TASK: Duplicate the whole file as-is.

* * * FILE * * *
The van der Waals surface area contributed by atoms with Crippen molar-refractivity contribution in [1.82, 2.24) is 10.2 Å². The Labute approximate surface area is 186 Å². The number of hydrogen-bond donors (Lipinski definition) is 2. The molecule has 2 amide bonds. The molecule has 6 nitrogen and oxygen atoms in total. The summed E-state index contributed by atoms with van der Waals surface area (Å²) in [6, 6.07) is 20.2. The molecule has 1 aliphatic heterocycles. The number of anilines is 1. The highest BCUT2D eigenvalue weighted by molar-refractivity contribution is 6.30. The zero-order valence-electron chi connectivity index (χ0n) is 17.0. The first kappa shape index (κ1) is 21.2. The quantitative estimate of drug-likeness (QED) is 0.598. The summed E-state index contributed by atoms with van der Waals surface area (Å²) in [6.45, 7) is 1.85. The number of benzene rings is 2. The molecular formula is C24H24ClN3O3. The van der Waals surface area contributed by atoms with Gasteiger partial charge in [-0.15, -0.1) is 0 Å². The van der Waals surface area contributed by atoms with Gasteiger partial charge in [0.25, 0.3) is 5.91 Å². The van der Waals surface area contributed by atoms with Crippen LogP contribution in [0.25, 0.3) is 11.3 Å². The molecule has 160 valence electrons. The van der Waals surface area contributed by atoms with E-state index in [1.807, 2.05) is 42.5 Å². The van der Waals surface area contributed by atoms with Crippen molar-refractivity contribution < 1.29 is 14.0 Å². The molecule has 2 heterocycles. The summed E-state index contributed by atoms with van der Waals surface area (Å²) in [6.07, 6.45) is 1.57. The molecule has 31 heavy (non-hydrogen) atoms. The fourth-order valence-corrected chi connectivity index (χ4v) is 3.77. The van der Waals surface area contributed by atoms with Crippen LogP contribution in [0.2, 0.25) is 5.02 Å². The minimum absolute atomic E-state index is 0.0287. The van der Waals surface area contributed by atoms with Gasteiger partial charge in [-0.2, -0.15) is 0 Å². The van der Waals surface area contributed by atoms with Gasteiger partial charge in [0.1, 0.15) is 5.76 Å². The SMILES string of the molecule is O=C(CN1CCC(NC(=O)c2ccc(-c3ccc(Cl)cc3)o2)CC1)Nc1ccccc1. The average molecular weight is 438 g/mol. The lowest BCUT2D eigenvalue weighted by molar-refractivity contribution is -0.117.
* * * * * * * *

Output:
The van der Waals surface area contributed by atoms with Crippen molar-refractivity contribution in [1.82, 2.24) is 10.2 Å². The Labute approximate surface area is 186 Å². The number of hydrogen-bond donors (Lipinski definition) is 2. The molecule has 2 amide bonds. The molecule has 6 nitrogen and oxygen atoms in total. The summed E-state index contributed by atoms with van der Waals surface area (Å²) in [6, 6.07) is 20.2. The molecule has 1 aliphatic heterocycles. The number of anilines is 1. The highest BCUT2D eigenvalue weighted by molar-refractivity contribution is 6.30. The zero-order valence-electron chi connectivity index (χ0n) is 17.0. The first kappa shape index (κ1) is 21.2. The quantitative estimate of drug-likeness (QED) is 0.598. The summed E-state index contributed by atoms with van der Waals surface area (Å²) in [6.45, 7) is 1.85. The number of benzene rings is 2. The molecular formula is C24H24ClN3O3. The van der Waals surface area contributed by atoms with Gasteiger partial charge in [-0.15, -0.1) is 0 Å². The van der Waals surface area contributed by atoms with Gasteiger partial charge in [0.25, 0.3) is 5.91 Å². The van der Waals surface area contributed by atoms with Crippen LogP contribution in [0.25, 0.3) is 11.3 Å². The molecule has 160 valence electrons. The van der Waals surface area contributed by atoms with E-state index in [1.807, 2.05) is 42.5 Å². The van der Waals surface area contributed by atoms with Crippen molar-refractivity contribution < 1.29 is 14.0 Å². The molecule has 2 heterocycles. The summed E-state index contributed by atoms with van der Waals surface area (Å²) in [6.07, 6.45) is 1.57. The molecule has 31 heavy (non-hydrogen) atoms. The fourth-order valence-corrected chi connectivity index (χ4v) is 3.77. The van der Waals surface area contributed by atoms with Crippen LogP contribution in [0.2, 0.25) is 5.02 Å². The minimum absolute atomic E-state index is 0.0287. The van der Waals surface area contributed by atoms with Gasteiger partial charge in [-0.2, -0.15) is 0 Å². The van der Waals surface area contributed by atoms with Gasteiger partial charge in [0.1, 0.15) is 5.76 Å². The SMILES string of the molecule is O=C(CN1CCC(NC(=O)c2ccc(-c3ccc(Cl)cc3)o2)CC1)Nc1ccccc1. The average molecular weight is 438 g/mol. The lowest BCUT2D eigenvalue weighted by molar-refractivity contribution is -0.117.